Can a deliberate effort to enhance India's healthcare system provide some balance, with many service industry giants such as the IT and telecom sectors floundering in performance and job generation metrics?
Affordable and accessible healthcare services are essential for human survival. A country's overall economic prosperity is heavily influenced by its population's health. Every citizen of India should have access to basic healthcare facilities as it is necessary for survival. It should be compulsory for every state to provide primary healthcare services to citizens without any discrimination. As "lifestyle" ailments such as diabetes and cardiovascular difficulties become more prominent, the demand for better secondary and tertiary services is increasing. The sector demands specialized and highly skilled resources as the focus shifts to service quality, particularly with the increased demand for tertiary and quaternary care. According to a report by KPMG, one physician requires the assistance of 5-6 minor level employees/nurses in order to run a successful operation and deliver quality health care services. Hence, in order to achieve the goal of "affordable healthcare," it is essential to employ enough people who could help in providing affordable health facilities. The question here is, does our healthcare sector possess enough employment generation potential? Well, this article might answer this question and give an avenue to ponder upon.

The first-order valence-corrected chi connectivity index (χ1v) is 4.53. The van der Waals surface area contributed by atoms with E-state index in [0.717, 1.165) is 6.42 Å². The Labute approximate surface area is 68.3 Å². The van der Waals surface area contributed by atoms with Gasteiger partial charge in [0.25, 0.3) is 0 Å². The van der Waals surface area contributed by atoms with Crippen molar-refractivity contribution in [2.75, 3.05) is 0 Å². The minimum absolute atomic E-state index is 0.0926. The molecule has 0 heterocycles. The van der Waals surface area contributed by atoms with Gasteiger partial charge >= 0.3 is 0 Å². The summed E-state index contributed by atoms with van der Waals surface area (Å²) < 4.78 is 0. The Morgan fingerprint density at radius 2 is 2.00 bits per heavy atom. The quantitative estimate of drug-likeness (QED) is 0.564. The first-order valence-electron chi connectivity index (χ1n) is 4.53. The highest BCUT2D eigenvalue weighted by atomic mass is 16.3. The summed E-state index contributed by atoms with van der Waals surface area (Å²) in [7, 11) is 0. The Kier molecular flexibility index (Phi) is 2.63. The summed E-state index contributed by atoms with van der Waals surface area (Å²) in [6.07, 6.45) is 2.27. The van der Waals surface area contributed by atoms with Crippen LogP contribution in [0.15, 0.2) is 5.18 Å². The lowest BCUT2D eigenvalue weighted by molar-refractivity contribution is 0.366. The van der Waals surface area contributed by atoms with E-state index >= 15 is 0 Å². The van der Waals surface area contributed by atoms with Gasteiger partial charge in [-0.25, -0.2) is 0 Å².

The Indian health care sector is expanding in all areas in order to bring health care services closer to the country's ordinary people. It is anticipated that by the end of 2022, it would have grown to USD 372 billion in terms of expanded medical supplies, improved employment prospects, and massive governmental and private sector expenditures.
In India's healthcare industry, the government is responsible for providing primary health care, while private participants in the sector, most of whom are concentrated in Tier I and Tier II cities, are responsible for secondary and tertiary care. Policymakers would be generating innovative employment channels in their efforts to bridge the gap in the requirement for competent healthcare professionals (doctors, nurses, and other medical and nonmedical employees employed within the sector).